REPRESENTATIVES OF ISRAEL and Palestine are set to meet in Jordan in the hope of restarting peace talks which stalled more than a year ago.
However, prospects of any progress appear to be limited as there are significant differences between the two sides even for peace talks to begin.
Israel insists that the talks should be held without any preconditions, but Palestinian negotiators say that they will not come to the table until construction has ceased in West Bank settlements.
Nevertheless, both sides tried to strike an optimistic note. Prime Minister Binyamin Netanyahu’s spokesperson Mark Regev said: “We sincerely hope that the meeting in Amman heralds the beginning of direct ongoing Israeli-Palestinian negotiations to achieve peace,” the Jerusalem Post reports.
Jordanian foreign ministry spokesperson Mohammad Kayed told Al-Jazeera: “It is a serious effort to find a common ground between the two sides and help restart direct peace talks.”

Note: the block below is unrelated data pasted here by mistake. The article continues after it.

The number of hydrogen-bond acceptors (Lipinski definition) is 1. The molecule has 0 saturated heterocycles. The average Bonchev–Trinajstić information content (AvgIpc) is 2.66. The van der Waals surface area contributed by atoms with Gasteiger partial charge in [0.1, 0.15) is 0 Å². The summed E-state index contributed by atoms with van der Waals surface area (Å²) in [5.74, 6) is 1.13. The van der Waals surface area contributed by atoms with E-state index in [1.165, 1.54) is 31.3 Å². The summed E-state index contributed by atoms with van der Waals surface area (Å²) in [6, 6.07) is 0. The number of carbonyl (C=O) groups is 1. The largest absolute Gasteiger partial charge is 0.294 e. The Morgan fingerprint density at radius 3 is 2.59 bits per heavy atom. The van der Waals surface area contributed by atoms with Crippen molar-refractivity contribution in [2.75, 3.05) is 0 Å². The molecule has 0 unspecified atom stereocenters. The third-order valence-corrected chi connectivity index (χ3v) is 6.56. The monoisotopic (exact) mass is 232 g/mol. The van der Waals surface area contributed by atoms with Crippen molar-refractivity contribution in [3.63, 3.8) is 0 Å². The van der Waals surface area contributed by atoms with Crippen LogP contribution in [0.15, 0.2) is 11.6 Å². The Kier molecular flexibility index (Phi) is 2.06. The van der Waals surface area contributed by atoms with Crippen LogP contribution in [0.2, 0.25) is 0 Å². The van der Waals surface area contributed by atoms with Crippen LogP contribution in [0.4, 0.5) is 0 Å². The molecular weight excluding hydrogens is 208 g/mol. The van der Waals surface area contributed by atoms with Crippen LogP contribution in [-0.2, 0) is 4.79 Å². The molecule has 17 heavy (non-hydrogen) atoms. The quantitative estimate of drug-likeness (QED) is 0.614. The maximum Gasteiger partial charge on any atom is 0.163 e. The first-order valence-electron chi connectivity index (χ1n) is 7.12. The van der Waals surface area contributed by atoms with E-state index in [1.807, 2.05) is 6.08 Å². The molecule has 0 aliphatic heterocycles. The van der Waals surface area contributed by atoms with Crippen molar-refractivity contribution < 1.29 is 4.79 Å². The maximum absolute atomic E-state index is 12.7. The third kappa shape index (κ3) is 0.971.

It’s understood the talks – the first for 16 months – will not be negotiations in themselves, but will focus on determining conditions under which negotiations could continue.
“This meeting will be devoted to discussing the possibility of making a breakthrough that could lead to the resumption of negotiations,” Palestinian negotiator Saeb Erakat told a radio station according to AFP.
US secretary of state Hillary Clinton urged both sides to “act boldly” in finding common ground. “We are hopeful that this direct exchange can help move us forward,” she said in a statement. “The status quo is not sustainable and the parties must act boldly to advance the cause of peace.”